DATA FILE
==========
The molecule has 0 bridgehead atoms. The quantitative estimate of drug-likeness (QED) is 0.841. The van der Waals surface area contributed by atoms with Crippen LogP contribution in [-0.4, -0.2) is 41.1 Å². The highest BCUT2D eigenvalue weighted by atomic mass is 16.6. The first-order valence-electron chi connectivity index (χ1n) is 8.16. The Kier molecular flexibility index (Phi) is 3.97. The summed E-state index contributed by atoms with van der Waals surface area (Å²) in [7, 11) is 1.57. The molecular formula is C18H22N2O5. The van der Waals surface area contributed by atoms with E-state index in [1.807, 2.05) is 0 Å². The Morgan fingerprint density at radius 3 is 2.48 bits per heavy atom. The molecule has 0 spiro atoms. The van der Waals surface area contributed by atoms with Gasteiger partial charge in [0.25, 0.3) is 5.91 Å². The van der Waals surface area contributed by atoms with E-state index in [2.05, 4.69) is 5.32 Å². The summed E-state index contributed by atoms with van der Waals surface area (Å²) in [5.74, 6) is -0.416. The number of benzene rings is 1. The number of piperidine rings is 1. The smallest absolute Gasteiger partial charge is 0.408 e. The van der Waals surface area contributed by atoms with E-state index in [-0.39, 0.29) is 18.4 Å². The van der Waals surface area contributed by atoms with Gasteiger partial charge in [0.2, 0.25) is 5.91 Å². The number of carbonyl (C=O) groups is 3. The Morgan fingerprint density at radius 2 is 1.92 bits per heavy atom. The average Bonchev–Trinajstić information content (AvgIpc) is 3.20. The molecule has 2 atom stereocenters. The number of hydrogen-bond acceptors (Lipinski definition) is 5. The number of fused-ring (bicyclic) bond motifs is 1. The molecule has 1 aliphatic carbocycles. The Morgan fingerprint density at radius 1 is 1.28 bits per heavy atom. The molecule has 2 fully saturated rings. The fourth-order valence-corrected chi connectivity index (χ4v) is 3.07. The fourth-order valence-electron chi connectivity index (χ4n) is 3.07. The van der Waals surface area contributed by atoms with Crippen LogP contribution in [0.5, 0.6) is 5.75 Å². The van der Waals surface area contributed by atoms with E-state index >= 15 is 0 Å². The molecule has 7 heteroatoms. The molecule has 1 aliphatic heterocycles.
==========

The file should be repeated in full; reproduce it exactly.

The molecule has 0 bridgehead atoms. The quantitative estimate of drug-likeness (QED) is 0.841. The van der Waals surface area contributed by atoms with Crippen LogP contribution in [-0.4, -0.2) is 41.1 Å². The highest BCUT2D eigenvalue weighted by atomic mass is 16.6. The first-order valence-electron chi connectivity index (χ1n) is 8.16. The Kier molecular flexibility index (Phi) is 3.97. The summed E-state index contributed by atoms with van der Waals surface area (Å²) in [7, 11) is 1.57. The molecular formula is C18H22N2O5. The van der Waals surface area contributed by atoms with E-state index in [1.807, 2.05) is 0 Å². The Morgan fingerprint density at radius 3 is 2.48 bits per heavy atom. The molecule has 0 spiro atoms. The van der Waals surface area contributed by atoms with Gasteiger partial charge in [0.25, 0.3) is 5.91 Å². The van der Waals surface area contributed by atoms with E-state index in [2.05, 4.69) is 5.32 Å². The summed E-state index contributed by atoms with van der Waals surface area (Å²) in [5.74, 6) is -0.416. The number of benzene rings is 1. The number of piperidine rings is 1. The smallest absolute Gasteiger partial charge is 0.408 e. The van der Waals surface area contributed by atoms with E-state index in [-0.39, 0.29) is 18.4 Å². The van der Waals surface area contributed by atoms with Gasteiger partial charge in [0.2, 0.25) is 5.91 Å². The number of carbonyl (C=O) groups is 3. The Morgan fingerprint density at radius 2 is 1.92 bits per heavy atom. The average Bonchev–Trinajstić information content (AvgIpc) is 3.20. The molecule has 2 atom stereocenters. The number of hydrogen-bond acceptors (Lipinski definition) is 5. The number of fused-ring (bicyclic) bond motifs is 1. The molecule has 1 aliphatic carbocycles. The Morgan fingerprint density at radius 1 is 1.28 bits per heavy atom. The molecule has 2 fully saturated rings. The fourth-order valence-corrected chi connectivity index (χ4v) is 3.07. The fourth-order valence-electron chi connectivity index (χ4n) is 3.07. The van der Waals surface area contributed by atoms with Crippen LogP contribution in [0.5, 0.6) is 5.75 Å². The van der Waals surface area contributed by atoms with E-state index >= 15 is 0 Å². The molecule has 7 heteroatoms. The molecule has 1 aliphatic heterocycles.